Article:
Film Vs Digital (not the usual question)

Started 10 months ago | Discussions thread
CharlesB58
Veteran MemberPosts: 6,512
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Re: Film Vs Digital (not the usual question)
In reply to cmc1, 10 months ago

Personal opinion (I'll state that first before keyboard gangsters attack)

I feel at lot of images posted on-line now are over processed and not a true reflection of the Camera users true skills, abilities or passion for photography.

I am not from the analogue era myself but I know a few people who were trained using film and appear to be far better photographers for it.

I would be interested to know what widely used techniques were used for processing and what are their modern equivalents?

Also, wouldn't it be good if there were modern software that limited digital post processing to the same level as film?

It's great to see "straight out the camera, no PP" on posted images

First let me say that one reason why somebfilm era photographers may be better as a result of it is simple economics. If I fill up an 8gb cf card it only costs a negligable amount of electricity to edit and process the hundreds photos.

When I was first learning photography 35 years ago shooting and processing a roll of Tri-X ran me less than $3 dollars if I used my own darkroom. I shot mostly K64 for color. With processing that worked out to about $10 a roll of 36 exposures. I had to make each shot count. When your budget only allows for 7 rolls of Tri-X & 3 rolls of K64 for a vacation, you learn to expose and compose very critically. As it is, I am still dumbfounded by people who say the took 2500 photos during a 2 hour trip to the zoo and claim only a couple dozen keepers.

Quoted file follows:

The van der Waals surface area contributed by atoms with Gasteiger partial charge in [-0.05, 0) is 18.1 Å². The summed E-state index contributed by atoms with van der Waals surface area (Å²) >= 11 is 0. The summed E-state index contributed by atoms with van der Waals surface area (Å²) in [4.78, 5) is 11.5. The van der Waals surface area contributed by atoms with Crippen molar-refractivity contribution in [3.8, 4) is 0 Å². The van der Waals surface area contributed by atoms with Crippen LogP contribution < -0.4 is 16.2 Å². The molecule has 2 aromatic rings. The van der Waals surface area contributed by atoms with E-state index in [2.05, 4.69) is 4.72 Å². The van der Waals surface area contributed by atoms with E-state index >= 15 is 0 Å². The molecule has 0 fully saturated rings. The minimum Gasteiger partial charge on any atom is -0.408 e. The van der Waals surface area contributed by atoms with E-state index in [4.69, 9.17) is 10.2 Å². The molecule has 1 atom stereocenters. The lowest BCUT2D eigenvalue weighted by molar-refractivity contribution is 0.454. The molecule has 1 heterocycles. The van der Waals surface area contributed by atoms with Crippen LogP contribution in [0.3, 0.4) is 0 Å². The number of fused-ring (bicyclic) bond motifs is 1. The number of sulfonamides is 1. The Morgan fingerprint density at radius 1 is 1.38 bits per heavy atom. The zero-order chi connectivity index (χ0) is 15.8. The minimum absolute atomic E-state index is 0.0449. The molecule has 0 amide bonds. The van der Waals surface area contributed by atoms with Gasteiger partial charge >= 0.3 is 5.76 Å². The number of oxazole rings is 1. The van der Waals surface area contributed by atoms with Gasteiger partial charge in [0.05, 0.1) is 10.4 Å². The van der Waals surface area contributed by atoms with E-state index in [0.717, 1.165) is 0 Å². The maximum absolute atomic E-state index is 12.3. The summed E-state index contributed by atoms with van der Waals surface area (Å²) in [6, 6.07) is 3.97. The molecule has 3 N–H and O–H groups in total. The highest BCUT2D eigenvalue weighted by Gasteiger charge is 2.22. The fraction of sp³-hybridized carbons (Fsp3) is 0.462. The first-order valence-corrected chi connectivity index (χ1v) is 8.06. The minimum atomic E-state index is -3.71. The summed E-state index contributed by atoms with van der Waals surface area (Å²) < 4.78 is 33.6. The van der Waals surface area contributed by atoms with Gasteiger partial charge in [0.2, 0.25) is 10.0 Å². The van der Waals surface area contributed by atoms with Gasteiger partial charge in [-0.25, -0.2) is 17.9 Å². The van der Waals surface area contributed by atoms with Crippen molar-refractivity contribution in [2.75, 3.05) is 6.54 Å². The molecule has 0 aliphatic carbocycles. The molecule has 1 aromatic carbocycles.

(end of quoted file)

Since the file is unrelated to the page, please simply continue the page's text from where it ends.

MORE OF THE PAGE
As for film methods and digital "equivalents": I used a agitation schedule with Tri-X that was intended to increase edge sharpness of the grain. It made the grain a little more noticeable but also boosted tje microcontrast so the overall apparent sharpness of the photo increased. This would relate to using high pass sharpen filter in digital.

B&W papers came in various contrast grades as as well as some tweaking done depending on the chemicals used. This would equate more or less to curves adjustment in digital.

As mentioned, many of the adjustments, actions, filters and plug ins are based on film darkroom techniques. We even have plug ins which emulate film. However, these will never truly emulate film for several reasons.

They are simply altering digital data to emulate an analog process.

Unless a negative or transparency is produced and printed using wet darkroom process, the result of modern ink jet, laser or dye sub printing is still a digital process in which a pigment is applied to the surface of a paper, (ok so dye sub not so much) rather than an emulsion. A well done wet process print has a depth and "organic feel" that modern printer process can't quite match.

I'm not saying that wet process is inherently better. But it does look different if you compare it side by side with digital.

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